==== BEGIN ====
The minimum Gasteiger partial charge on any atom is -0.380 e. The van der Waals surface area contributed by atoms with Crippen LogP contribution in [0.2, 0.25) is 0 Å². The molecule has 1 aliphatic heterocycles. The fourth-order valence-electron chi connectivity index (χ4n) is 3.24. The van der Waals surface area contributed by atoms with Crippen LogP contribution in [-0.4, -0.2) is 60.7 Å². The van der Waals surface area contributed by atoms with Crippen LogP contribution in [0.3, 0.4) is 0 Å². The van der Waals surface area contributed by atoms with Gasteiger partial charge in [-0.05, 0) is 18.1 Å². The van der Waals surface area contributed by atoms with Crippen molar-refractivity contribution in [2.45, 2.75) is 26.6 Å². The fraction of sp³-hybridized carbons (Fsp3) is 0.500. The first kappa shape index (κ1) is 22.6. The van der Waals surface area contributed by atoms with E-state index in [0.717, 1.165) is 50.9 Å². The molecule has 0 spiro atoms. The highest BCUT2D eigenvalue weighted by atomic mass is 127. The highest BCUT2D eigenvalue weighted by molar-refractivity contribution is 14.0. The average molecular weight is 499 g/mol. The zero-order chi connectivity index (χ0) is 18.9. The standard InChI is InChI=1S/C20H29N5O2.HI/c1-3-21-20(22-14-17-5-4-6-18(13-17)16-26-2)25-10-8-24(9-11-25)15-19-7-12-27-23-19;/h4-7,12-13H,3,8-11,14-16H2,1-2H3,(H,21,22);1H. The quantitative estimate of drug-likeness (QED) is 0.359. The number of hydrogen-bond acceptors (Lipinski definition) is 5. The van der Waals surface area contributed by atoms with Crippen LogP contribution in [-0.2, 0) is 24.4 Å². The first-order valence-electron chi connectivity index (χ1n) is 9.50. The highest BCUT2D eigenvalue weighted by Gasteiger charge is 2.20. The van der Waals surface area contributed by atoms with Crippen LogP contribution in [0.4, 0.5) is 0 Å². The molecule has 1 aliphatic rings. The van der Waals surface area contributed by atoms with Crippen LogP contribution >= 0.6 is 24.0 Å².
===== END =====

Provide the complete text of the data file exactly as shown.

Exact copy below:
The minimum Gasteiger partial charge on any atom is -0.380 e. The van der Waals surface area contributed by atoms with Crippen LogP contribution in [0.2, 0.25) is 0 Å². The molecule has 1 aliphatic heterocycles. The fourth-order valence-electron chi connectivity index (χ4n) is 3.24. The van der Waals surface area contributed by atoms with Crippen LogP contribution in [-0.4, -0.2) is 60.7 Å². The van der Waals surface area contributed by atoms with Crippen LogP contribution in [0.3, 0.4) is 0 Å². The van der Waals surface area contributed by atoms with Gasteiger partial charge in [-0.05, 0) is 18.1 Å². The van der Waals surface area contributed by atoms with Crippen molar-refractivity contribution in [2.45, 2.75) is 26.6 Å². The fraction of sp³-hybridized carbons (Fsp3) is 0.500. The first kappa shape index (κ1) is 22.6. The van der Waals surface area contributed by atoms with E-state index in [0.717, 1.165) is 50.9 Å². The molecule has 0 spiro atoms. The highest BCUT2D eigenvalue weighted by atomic mass is 127. The highest BCUT2D eigenvalue weighted by molar-refractivity contribution is 14.0. The average molecular weight is 499 g/mol. The zero-order chi connectivity index (χ0) is 18.9. The standard InChI is InChI=1S/C20H29N5O2.HI/c1-3-21-20(22-14-17-5-4-6-18(13-17)16-26-2)25-10-8-24(9-11-25)15-19-7-12-27-23-19;/h4-7,12-13H,3,8-11,14-16H2,1-2H3,(H,21,22);1H. The quantitative estimate of drug-likeness (QED) is 0.359. The number of hydrogen-bond acceptors (Lipinski definition) is 5. The van der Waals surface area contributed by atoms with Crippen LogP contribution in [-0.2, 0) is 24.4 Å². The first-order valence-electron chi connectivity index (χ1n) is 9.50. The highest BCUT2D eigenvalue weighted by Gasteiger charge is 2.20. The van der Waals surface area contributed by atoms with Crippen LogP contribution in [0.4, 0.5) is 0 Å². The molecule has 1 aliphatic rings. The van der Waals surface area contributed by atoms with Crippen LogP contribution >= 0.6 is 24.0 Å².